Imagine that a new immigrant family has moved into the neighborhood your school serves. What is already in place to make this family feel welcome? What programs does the school offer that would inspire and challenge their children? What still needs some work?
If you feel there is a lot of room for improvement in meeting the needs of your English language learner (ELL) students and their families, you're not alone! With more than 5.3 million ELLs in U.S. schools who make up roughly ten percent of the PreK-12 population (NCELA, 2011), numerous school leaders around the country are, as Buffalo principal Kevin Eberle puts it, "flying the plane while building it." It's never too late to start engaging your ELL families, however, no matter how limited or ineffective those efforts have been in the past.
Making ELL Success a Priority
School leaders are in a unique position to create a culture of success within their school community. As with other students, an important aspect of ELL success is family engagement. While you may be fortunate to have an energetic and passionate ELL teacher or bilingual liaison who has worked successfully with ELL families in the past, this is not the job of a single person. Engaging ELL families can only work if all members of the community (including administrators, staff, parents, and students) are committed to the broader mission.
The road will probably be bumpy at first and will most certainly require you to think outside of the box — the keys to your success may surprise you! In the end, though, the result is the same: parents, students, and educators working together towards a brighter future.
When you find what works for your ELL families (which may or may not be the same as what works for the ELL families at a neighboring school), you will feel as though you have won the lottery. Engaged ELL parents possess depths of dedication and wisdom regarding their children that will take your breath away. They have so much to offer — if the community is ready to embrace them and listen to what they have to say.
This is where you, as a school leader, can make important strides in changing the conversation from "What can they learn from us?" to "What can we learn from each other?"
"Parent Involvement" vs. "Parent Engagement"
In their book Building Parent Engagement in Schools, Larry Ferlazzo and Lorie Hammond explore a distinction between parent involvement and parent engagement. Parent involvement, as they define it, starts with the school: "The ideas and energy come from the schools and government mandates. Schools try to 'sell' their ideas to parents. School staff and public institutions might feel they know what the problems are and how to fix them, and determine the criteria to use in evaluating success."
Parent engagement, however, begins with the parents: "Ideas are elicited from parents by school staff in the context of developing trusting relationships. They emerge from parent/community needs and priorities. More parent energy drives the efforts (6)." This approach is more sustainable than asking your busy staff to plan numerous parent activities, take on extra responsibilities, and dig even deeper into their energy reserves (2). In addition, the more parents have the opportunity to shape activities and programs that help their families, the more invested they will be in seeing those efforts succeed.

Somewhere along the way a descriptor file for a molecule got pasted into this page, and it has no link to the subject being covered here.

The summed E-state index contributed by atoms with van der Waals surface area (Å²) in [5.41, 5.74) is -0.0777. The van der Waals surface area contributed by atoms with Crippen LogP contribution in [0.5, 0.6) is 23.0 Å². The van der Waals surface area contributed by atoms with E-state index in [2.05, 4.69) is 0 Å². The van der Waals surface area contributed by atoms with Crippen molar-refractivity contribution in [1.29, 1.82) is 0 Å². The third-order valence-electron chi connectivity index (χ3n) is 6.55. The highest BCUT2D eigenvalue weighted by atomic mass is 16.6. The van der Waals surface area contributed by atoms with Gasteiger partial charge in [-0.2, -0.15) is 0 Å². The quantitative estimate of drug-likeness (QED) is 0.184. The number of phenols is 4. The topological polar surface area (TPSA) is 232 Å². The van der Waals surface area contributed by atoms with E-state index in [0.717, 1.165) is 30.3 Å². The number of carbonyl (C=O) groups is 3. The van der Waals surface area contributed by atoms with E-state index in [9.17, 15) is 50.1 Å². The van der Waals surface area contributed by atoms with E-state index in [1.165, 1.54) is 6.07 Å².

Think of your ELL parents as a team waiting to be mobilized; while it will take some time and energy to get the team up and running (and to help them understand how valuable their contributions are), once everything is working, you will wonder how you ever got along without them!
Using This Guide
This guide offers twenty big ideas to help you create a new ELL family engagement plan. These ideas are designed to help you:
- Strengthen home-school partnerships on behalf of ELL students
- Recognize and build upon your ELL parents' strengths
- Harness the energy and ideas of staff, parents, and students in shaping those partnerships
- Mobilize and empower staff to become teacher leaders
- Engage school-wide staff members beyond the ELL/bilingual departments
- Create a culture of respect throughout the school community
- Learn how to advocate for and allocate resources on behalf of ELL families
- Encourage all participants to keep trying new, creative approaches until they find what works
- Implement the changes needed to make your new plan successful.
The ideas are organized around six major themes:
- Connecting with ELL Families
- Communicating Important Information
- Parent Participation
- Parents as Leaders
- Community Partnerships
- Creating an Action Plan
Each idea has four components:
- What you need to know: Background information and context
- Reflection: Questions about your own school setting that can be used for professional development activities with individuals or groups
- Strategies: Specific, concrete strategies targeted for an audience of PreK-12 administrators
- Examples: Stories shared by educators and administrators around the country
As you get started, we recommend that you look for the ideas that best fit your population rather than trying to absorb all of the strategies at once. You will most likely need to try different approaches in order to find what works best for your families - but the important thing is to keep trying until you do.
Note: Links to additional resources on Colorín Colorado and other ELL websites are included in each section, as well as highlighted notes and recommended resources in the appendices at the end of the guide. If you have additional ideas or resources that you would like to recommend, feel free to share them in an e-mail to firstname.lastname@example.org!